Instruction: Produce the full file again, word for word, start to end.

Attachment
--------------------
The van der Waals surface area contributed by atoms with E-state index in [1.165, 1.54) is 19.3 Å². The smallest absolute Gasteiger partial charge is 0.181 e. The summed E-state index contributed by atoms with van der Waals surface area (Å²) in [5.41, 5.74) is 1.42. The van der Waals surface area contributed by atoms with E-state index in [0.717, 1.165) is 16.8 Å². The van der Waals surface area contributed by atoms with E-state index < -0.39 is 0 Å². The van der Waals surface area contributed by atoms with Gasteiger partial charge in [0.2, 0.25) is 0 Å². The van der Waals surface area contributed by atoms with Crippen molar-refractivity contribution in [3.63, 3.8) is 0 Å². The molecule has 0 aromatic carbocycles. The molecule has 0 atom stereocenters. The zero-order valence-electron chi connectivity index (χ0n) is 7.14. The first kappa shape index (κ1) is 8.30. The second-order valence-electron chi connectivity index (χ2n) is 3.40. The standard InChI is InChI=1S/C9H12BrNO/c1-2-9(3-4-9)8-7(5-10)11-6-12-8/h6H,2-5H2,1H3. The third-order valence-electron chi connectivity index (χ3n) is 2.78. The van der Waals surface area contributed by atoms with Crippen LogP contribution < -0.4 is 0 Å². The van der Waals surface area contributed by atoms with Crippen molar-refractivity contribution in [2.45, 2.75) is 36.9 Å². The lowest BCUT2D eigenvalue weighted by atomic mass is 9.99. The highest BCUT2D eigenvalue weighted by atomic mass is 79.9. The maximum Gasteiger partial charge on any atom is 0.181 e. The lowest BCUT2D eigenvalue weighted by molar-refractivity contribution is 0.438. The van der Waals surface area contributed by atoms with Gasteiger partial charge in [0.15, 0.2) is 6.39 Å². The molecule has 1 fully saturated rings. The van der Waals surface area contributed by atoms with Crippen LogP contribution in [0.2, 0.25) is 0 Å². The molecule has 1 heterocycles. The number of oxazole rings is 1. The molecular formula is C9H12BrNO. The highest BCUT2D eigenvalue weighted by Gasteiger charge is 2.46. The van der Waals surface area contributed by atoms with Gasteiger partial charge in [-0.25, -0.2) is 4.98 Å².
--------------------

The van der Waals surface area contributed by atoms with E-state index in [1.165, 1.54) is 19.3 Å². The smallest absolute Gasteiger partial charge is 0.181 e. The summed E-state index contributed by atoms with van der Waals surface area (Å²) in [5.41, 5.74) is 1.42. The van der Waals surface area contributed by atoms with E-state index in [0.717, 1.165) is 16.8 Å². The van der Waals surface area contributed by atoms with E-state index < -0.39 is 0 Å². The van der Waals surface area contributed by atoms with Gasteiger partial charge in [0.2, 0.25) is 0 Å². The van der Waals surface area contributed by atoms with Crippen molar-refractivity contribution in [3.63, 3.8) is 0 Å². The molecule has 0 aromatic carbocycles. The molecule has 0 atom stereocenters. The zero-order valence-electron chi connectivity index (χ0n) is 7.14. The first kappa shape index (κ1) is 8.30. The second-order valence-electron chi connectivity index (χ2n) is 3.40. The standard InChI is InChI=1S/C9H12BrNO/c1-2-9(3-4-9)8-7(5-10)11-6-12-8/h6H,2-5H2,1H3. The third-order valence-electron chi connectivity index (χ3n) is 2.78. The van der Waals surface area contributed by atoms with Crippen LogP contribution < -0.4 is 0 Å². The van der Waals surface area contributed by atoms with Crippen molar-refractivity contribution in [2.45, 2.75) is 36.9 Å². The lowest BCUT2D eigenvalue weighted by atomic mass is 9.99. The highest BCUT2D eigenvalue weighted by atomic mass is 79.9. The maximum Gasteiger partial charge on any atom is 0.181 e. The lowest BCUT2D eigenvalue weighted by molar-refractivity contribution is 0.438. The van der Waals surface area contributed by atoms with Gasteiger partial charge in [0.15, 0.2) is 6.39 Å². The molecule has 1 fully saturated rings. The van der Waals surface area contributed by atoms with Crippen LogP contribution in [0.2, 0.25) is 0 Å². The molecule has 1 heterocycles. The number of oxazole rings is 1. The molecular formula is C9H12BrNO. The highest BCUT2D eigenvalue weighted by Gasteiger charge is 2.46. The van der Waals surface area contributed by atoms with Gasteiger partial charge in [-0.25, -0.2) is 4.98 Å².